Mr. Brian Jones
There will be many of them soon, and only a few, in retrospect, will be worth listening to or reading. Of course, I am speaking of the college commencement address. Commencement speeches are delivered by individuals that a university has decided best imitates the school’s various missions. Only in rare instances does a commencement speaker say something that not only is worth listening to, but actually unsettles us. Anyone wanting to experience something along these lines ought to read Alexander Solzhenitsyn’s 1978 commencement speech at Harvard. What Solzhenitsyn told his listeners was that while there a certain real goods brought about through liberal democracy, other crippling tendencies must simultaneously be recognized. In fact, certain trends within communism were visible, although perhaps discreetly, in modern democratic societies. And one of these dangerous facets was the suppression of truth, especially the truth about the kind of regime and social order that actually existed.
A commencement speaker, in the fashion of a Solzhenitsyn, should tell us something true about ourselves, even telling the audience something that they have never heard before. The not hearing of such truths may be exactly what the university wants, for if one were to hear it, he or she might question why they are at such a place at all. What most commencement speakers will inevitably touch upon this month is how a student’s university education will prepare for changing the world, making it a place more full of peace, justice, and equality. There college education is the sure path to their success in the world, to moving up and achieving the type of life that ought to be desired by all Americans.
There is no doubt that such an idea has some real truth to it. A university education can be an opportunity to escape extreme forms of material, social, intellectual, and communal poverty. We should be able to affirm this as good. However, we are too often neglectful of the new sorts of voids that a university education will likely instill. Among other things, a university education will inculcate and further exacerbate one of the unique features of our age, namely, what Simone Weil called “rootlessness.” To be rootless entails being unsettled and uncertain, not sure of who we are or what our place is in this life. High rates of depression, anxiety, mental and emotional disorders are certainly revelatory of such a reality. Alexis de Tocqueville argued that one of the potentially disruptive features of American democracy would be its widespread “restlessness.” This experience of being restless is an effect of being unsatisfied and ungrateful for what we have; we will be attached to the pursuit of more that only flames our dissatisfaction.
Perhaps no contemporary writer and social observer has called attention to this rootlessness more than Wendell Berry. What we will not hear in this month’s commencement addresses will be something akin to Berry’s observation about contemporary American life: “The history of our time has been to a considerable extent the movement of the center of consciousness away from home” (The Unsettling of America, 53). For Berry, the homelessness fostered by university education does not begin there, but is only reaffirmed. What we have all been taught in our careers as students is that the goal of our lives should be to grow up and move away from home. We would not want to even consider something like returning to our hometowns or regions to give back as a citizen in thanksgiving. This act would seem to undercut what “being educated” is about.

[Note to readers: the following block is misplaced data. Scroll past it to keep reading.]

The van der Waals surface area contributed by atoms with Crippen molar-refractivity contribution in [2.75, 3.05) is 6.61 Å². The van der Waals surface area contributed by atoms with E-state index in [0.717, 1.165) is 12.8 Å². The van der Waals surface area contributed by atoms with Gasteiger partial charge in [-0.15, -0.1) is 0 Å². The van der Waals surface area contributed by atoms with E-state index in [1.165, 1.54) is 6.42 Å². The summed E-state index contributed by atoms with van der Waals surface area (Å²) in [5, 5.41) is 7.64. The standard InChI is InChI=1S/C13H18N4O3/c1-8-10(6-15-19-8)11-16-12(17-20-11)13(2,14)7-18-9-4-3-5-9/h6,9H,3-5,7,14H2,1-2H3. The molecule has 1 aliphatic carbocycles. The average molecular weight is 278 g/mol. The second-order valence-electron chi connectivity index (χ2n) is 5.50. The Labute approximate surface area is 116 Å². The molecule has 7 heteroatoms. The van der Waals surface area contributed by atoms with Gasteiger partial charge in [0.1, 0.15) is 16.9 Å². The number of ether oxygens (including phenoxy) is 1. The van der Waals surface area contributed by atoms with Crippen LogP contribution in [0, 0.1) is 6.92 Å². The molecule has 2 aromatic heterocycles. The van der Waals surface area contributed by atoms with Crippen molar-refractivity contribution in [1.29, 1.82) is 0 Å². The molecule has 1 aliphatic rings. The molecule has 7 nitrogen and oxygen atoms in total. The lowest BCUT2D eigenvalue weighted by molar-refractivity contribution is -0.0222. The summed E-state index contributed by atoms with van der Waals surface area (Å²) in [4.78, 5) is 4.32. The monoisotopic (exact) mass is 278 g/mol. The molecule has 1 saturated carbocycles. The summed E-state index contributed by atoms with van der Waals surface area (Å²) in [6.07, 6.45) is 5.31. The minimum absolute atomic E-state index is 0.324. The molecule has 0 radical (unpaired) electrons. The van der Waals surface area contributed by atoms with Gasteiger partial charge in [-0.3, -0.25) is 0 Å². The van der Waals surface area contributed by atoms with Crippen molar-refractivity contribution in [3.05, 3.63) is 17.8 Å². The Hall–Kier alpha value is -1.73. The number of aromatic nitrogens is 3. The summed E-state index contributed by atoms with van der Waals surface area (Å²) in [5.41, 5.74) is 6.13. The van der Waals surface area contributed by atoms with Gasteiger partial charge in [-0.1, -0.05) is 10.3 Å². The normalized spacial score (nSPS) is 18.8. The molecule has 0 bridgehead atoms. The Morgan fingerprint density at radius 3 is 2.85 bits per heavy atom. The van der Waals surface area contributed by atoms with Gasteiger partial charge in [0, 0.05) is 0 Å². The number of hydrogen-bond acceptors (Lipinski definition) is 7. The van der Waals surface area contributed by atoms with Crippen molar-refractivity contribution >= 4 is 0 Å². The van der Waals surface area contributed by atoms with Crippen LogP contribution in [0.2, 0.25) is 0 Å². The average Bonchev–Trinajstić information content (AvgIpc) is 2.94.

Such a claim is not to deny that good schools exist, be they public, private, or charter. I have seen, and thankfully, taught in some of them. However, it is more often the case that when parents are looking to find “great schools” for their kids, the criteria for such judgments is rather limited and ill-informed. To help our children seek to get in to prestigious universities, with the help of high standardized test scores and a plethora of extra curricular activities, neglects more fundamentally human questions about the purpose of education.
Perhaps we could consider this topic in light of the following thoughts. How is it that we will help to form, love, educate, and raise our children? The answers to this question are as good as they are various, but one answer must be obvious: we have to be present. Not just emotionally, but actually, physically there. To hope to raise our children as we are called by only seeing them a few times a week at night, or maybe only on the weekends, should certainly be recognized as an injustice. And yet, this way of life that we live was precisely what we have taught. We have been educated to view our life, school, work, and all our various activities as mostly taking place away from the household. Educational initiatives can do very little if they do not demonstrate a clear recognition of the following: good familial and household life is imperative for good and robust civic participation. This is as much a philosophical and theological fact as it is a sociological one. In other words, education and its reform can take place only when it is reconnected to home and local community life.
The Catholic Church has continually been a beacon of refreshment in this regard, reminding parents that they are the primary educators of their children. To achieve the demands of this lovely vocation requires, at least, that parents become more willing to ask how it is they that can be present to their children and homes. In this way, perhaps there can be a real thrust towards recovering a more natural and humane relationship between education, place, and roots. Sadly, I am skeptical that this will be heard in our university commencement addresses.